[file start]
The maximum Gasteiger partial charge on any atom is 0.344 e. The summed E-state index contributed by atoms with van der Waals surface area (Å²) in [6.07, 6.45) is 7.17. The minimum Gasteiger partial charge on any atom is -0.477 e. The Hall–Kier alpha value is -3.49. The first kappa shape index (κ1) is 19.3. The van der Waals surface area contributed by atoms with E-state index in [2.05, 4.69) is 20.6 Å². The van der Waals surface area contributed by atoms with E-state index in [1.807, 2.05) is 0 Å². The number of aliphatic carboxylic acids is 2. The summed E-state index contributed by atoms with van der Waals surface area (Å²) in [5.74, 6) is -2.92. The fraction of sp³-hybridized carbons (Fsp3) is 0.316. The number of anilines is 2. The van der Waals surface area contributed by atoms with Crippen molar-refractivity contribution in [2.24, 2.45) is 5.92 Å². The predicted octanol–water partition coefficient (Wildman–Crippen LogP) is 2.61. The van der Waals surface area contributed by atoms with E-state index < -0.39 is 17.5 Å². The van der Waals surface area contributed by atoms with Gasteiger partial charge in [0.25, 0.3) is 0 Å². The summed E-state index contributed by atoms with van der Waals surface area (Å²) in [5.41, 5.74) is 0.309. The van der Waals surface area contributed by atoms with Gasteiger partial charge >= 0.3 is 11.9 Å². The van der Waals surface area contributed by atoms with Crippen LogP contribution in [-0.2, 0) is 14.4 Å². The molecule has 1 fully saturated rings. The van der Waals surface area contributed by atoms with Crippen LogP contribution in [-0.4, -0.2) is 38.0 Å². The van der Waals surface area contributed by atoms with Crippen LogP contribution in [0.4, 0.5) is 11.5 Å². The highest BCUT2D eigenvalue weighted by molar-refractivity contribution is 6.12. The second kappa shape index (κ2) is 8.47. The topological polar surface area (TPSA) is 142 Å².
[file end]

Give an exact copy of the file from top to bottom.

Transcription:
The maximum Gasteiger partial charge on any atom is 0.344 e. The summed E-state index contributed by atoms with van der Waals surface area (Å²) in [6.07, 6.45) is 7.17. The minimum Gasteiger partial charge on any atom is -0.477 e. The Hall–Kier alpha value is -3.49. The first kappa shape index (κ1) is 19.3. The van der Waals surface area contributed by atoms with E-state index in [2.05, 4.69) is 20.6 Å². The van der Waals surface area contributed by atoms with E-state index in [1.807, 2.05) is 0 Å². The number of aliphatic carboxylic acids is 2. The summed E-state index contributed by atoms with van der Waals surface area (Å²) in [5.74, 6) is -2.92. The fraction of sp³-hybridized carbons (Fsp3) is 0.316. The number of anilines is 2. The van der Waals surface area contributed by atoms with Crippen molar-refractivity contribution in [2.24, 2.45) is 5.92 Å². The predicted octanol–water partition coefficient (Wildman–Crippen LogP) is 2.61. The van der Waals surface area contributed by atoms with E-state index < -0.39 is 17.5 Å². The van der Waals surface area contributed by atoms with Gasteiger partial charge in [0.25, 0.3) is 0 Å². The summed E-state index contributed by atoms with van der Waals surface area (Å²) in [5.41, 5.74) is 0.309. The van der Waals surface area contributed by atoms with Gasteiger partial charge >= 0.3 is 11.9 Å². The van der Waals surface area contributed by atoms with Crippen LogP contribution in [-0.2, 0) is 14.4 Å². The molecule has 1 fully saturated rings. The van der Waals surface area contributed by atoms with Crippen LogP contribution in [-0.4, -0.2) is 38.0 Å². The van der Waals surface area contributed by atoms with Crippen LogP contribution in [0.4, 0.5) is 11.5 Å². The highest BCUT2D eigenvalue weighted by molar-refractivity contribution is 6.12. The second kappa shape index (κ2) is 8.47. The topological polar surface area (TPSA) is 142 Å².